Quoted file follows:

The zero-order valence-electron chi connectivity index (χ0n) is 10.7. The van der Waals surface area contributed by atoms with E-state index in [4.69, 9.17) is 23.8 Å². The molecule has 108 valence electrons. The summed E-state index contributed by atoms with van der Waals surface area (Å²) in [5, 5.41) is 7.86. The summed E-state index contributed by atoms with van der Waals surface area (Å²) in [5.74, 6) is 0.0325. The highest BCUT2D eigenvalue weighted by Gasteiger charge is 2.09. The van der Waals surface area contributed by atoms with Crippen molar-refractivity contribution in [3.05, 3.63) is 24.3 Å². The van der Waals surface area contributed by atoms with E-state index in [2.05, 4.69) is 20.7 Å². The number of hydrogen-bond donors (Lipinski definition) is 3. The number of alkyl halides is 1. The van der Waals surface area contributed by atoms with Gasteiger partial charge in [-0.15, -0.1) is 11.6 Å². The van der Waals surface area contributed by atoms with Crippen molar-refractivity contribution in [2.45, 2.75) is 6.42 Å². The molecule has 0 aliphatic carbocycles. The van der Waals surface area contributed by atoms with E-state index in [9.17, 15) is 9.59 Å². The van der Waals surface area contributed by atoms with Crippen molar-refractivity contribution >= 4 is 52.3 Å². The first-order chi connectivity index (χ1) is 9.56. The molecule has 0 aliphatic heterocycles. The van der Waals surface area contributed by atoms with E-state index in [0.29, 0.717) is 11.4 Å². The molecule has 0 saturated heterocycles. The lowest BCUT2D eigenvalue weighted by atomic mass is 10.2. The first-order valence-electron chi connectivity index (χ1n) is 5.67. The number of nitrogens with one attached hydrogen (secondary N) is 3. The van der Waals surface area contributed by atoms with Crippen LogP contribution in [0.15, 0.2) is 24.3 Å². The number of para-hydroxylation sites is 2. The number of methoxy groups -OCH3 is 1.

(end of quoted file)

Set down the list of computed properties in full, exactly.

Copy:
The zero-order valence-electron chi connectivity index (χ0n) is 10.7. The van der Waals surface area contributed by atoms with E-state index in [4.69, 9.17) is 23.8 Å². The molecule has 108 valence electrons. The summed E-state index contributed by atoms with van der Waals surface area (Å²) in [5, 5.41) is 7.86. The summed E-state index contributed by atoms with van der Waals surface area (Å²) in [5.74, 6) is 0.0325. The highest BCUT2D eigenvalue weighted by Gasteiger charge is 2.09. The van der Waals surface area contributed by atoms with Crippen molar-refractivity contribution in [3.05, 3.63) is 24.3 Å². The van der Waals surface area contributed by atoms with E-state index in [2.05, 4.69) is 20.7 Å². The number of hydrogen-bond donors (Lipinski definition) is 3. The number of alkyl halides is 1. The van der Waals surface area contributed by atoms with Gasteiger partial charge in [-0.15, -0.1) is 11.6 Å². The van der Waals surface area contributed by atoms with Crippen molar-refractivity contribution in [2.45, 2.75) is 6.42 Å². The molecule has 0 aliphatic carbocycles. The van der Waals surface area contributed by atoms with E-state index in [9.17, 15) is 9.59 Å². The van der Waals surface area contributed by atoms with Crippen molar-refractivity contribution >= 4 is 52.3 Å². The first-order chi connectivity index (χ1) is 9.56. The molecule has 0 aliphatic heterocycles. The van der Waals surface area contributed by atoms with E-state index in [0.29, 0.717) is 11.4 Å². The molecule has 0 saturated heterocycles. The lowest BCUT2D eigenvalue weighted by atomic mass is 10.2. The first-order valence-electron chi connectivity index (χ1n) is 5.67. The number of nitrogens with one attached hydrogen (secondary N) is 3. The van der Waals surface area contributed by atoms with Crippen LogP contribution in [0.15, 0.2) is 24.3 Å². The number of para-hydroxylation sites is 2. The number of methoxy groups -OCH3 is 1.